For The ‘In-Betweeners’: The Invisible Challenges Of Moderate Chronic Illness

two images of pippa. left image features pippa in pyjamas, holding soft toy, with nose cannula and headgear, right image featuring nice dress and hair and make-up done for going out

I vividly remember writing this piece on a difficult afternoon where things felt, as they so often do, rather hopeless. At the time I decided there wouldn’t be any value in putting this out into the world, especially with this post being rather more sombre than my usual writing. However, after discussing the topic with friends and seeking their feedback, it feels like the right time to finally share these musings. So today, let’s talk about the invisible challenges of being an ‘in-betweener’, moderately affected by chronic illness…

Update/ Disclaimer: ever since I first published this piece, I’ve been rather bombarded with emails offering advice and opinions on the issues discussed below. Whilst I recognise that many of these messages have come from a kind-hearted place, I wanted to reiterate that in any of my work, unless stated otherwise, I am not seeking advice or assistance of any kind. Please keep reading until the end of the post, where I discuss the ways I’m dealing with some of these issues; many of the suggestions people have been quick to point out have already been mentioned in this very piece. I appreciate you reaching out, and I don’t want to seem dismissive or ungrateful, but the very best thing you can do for me is saving the valuable time and energy you’ve used in reaching out, for yourself. Thank you for your understanding!

Before we go anywhere with this post, it’s important to make clear that I recognise my privilege. I live in a country with a healthcare system free at the point of us, I have supportive family and friends, I experienced a good education and have a regular-ish income. Although I’m chronically ill, my condition could affect me much, much more severely than it currently does. I can and do count my blessings on a daily basis, and I mean that sincerely.

Today, however, I’d like to talk about the difficulties of my current situation and in doing so, I hope you’ll keep an open mind. Chronic illness can so quickly turn into the ‘who has it worse’ game, particularly online, and I hope that my own little corner of the internet can steer clear of these shenanigans. Please do keep reading until the end and hear me out, because I have no doubt that I’m not alone with this one.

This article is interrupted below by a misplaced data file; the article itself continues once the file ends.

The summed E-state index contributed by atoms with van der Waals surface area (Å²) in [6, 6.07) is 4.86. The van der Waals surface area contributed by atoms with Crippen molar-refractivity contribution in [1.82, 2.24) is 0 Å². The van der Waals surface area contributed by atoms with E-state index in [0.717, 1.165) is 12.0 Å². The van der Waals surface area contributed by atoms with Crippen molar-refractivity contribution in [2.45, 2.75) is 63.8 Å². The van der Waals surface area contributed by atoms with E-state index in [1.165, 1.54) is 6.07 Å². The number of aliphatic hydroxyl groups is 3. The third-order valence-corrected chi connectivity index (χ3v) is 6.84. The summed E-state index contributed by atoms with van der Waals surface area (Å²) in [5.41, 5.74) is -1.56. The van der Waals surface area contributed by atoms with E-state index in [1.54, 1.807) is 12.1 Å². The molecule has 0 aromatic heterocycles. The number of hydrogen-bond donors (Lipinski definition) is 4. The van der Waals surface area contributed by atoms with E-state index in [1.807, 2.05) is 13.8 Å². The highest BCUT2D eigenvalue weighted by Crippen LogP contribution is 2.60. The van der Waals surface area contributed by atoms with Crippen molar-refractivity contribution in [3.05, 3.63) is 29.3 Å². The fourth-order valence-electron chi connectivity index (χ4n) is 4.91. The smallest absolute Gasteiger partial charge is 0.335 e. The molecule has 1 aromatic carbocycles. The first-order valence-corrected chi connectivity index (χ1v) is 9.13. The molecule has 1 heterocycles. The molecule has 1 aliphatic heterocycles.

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Adaptive Skiing and Disability Snowsport with Snozone Castleford, Yorkshire [AD]

pippa in powerchair, next to wall sign reading welcome to snozone

[AD] Thanks so much to the team at Snozone Castleford for inviting me to visit and for sponsoring this post: more information all about disability snowsport can be found on their website. As always, thoughts and opinions, along with adaptive skiing fangirling, are entirely my own…

It’s safe to say that blogging and writing have presented many opportunities to push myself out of my comfort zone, and there’s no example more illustrative of this than the email in my inbox asking if I’d like to give adaptive skiing a go. As somebody who thrives in a safe, comfortable environment with a cup of tea and a packet of biscuits, I was quite surprised at how keen I found myself for this experience right from the beginning, and it’s safe to say it completely lived up to my expectations.

So, how do you get a vertically challenged, cold-averse individual with limited upper body strength to, y’know, ski? Fortunately, Snozone have this down with their Disability Snowsports programme, based in Castleford, just a stone’s throw away from where I live, and also Milton Keynes. With the aim of making snowsports as accessible and inclusive as possible, both venues boast highly qualified and skilled coaches and adaptive equipment designed to accommodate a range of different disabilities and impairments, ensuring their facilities can be enjoyed by as many people as possible.

To give you an idea of my own experiences hitting the slopes, let’s break this down. Here are five of my worrisome expectations going into the session, vs the surprising reality…

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Aids and Equipment for Managing Fatigue [AD]

pippa sat cross legged on bed holding up sign that says 'it takes me twice as much energy to achieve half as much as my peers'

[AD] This piece is sponsored by CareCo Ltd and features affiliate links. More information can be found at the bottom of this post!

Something that comes up a lot in conversation is how I negotiate living independently whilst dealing with long-term chronic fatigue. And whilst that’s a broad topic to tackle all in one go, I thought I’d begin to answer that question by sharing some of the aids and equipment I use in day-to-day life that help me to manage my symptoms.

There are various things out there to assist with practical tasks, and technological advances are increasing by the day, but I wanted to think about how these could be applied to fatigue in particular. You’ll see from the list below that the items I use range massively: some are bigger, more costly mobility aids specifically for disability, whilst others are cheap and cheerful household products.

I’m sure that anybody reading this will already be aware that different things work for different people, and it’s all about finding what works best for you and your lifestyle. And for me, the things that work include the following…

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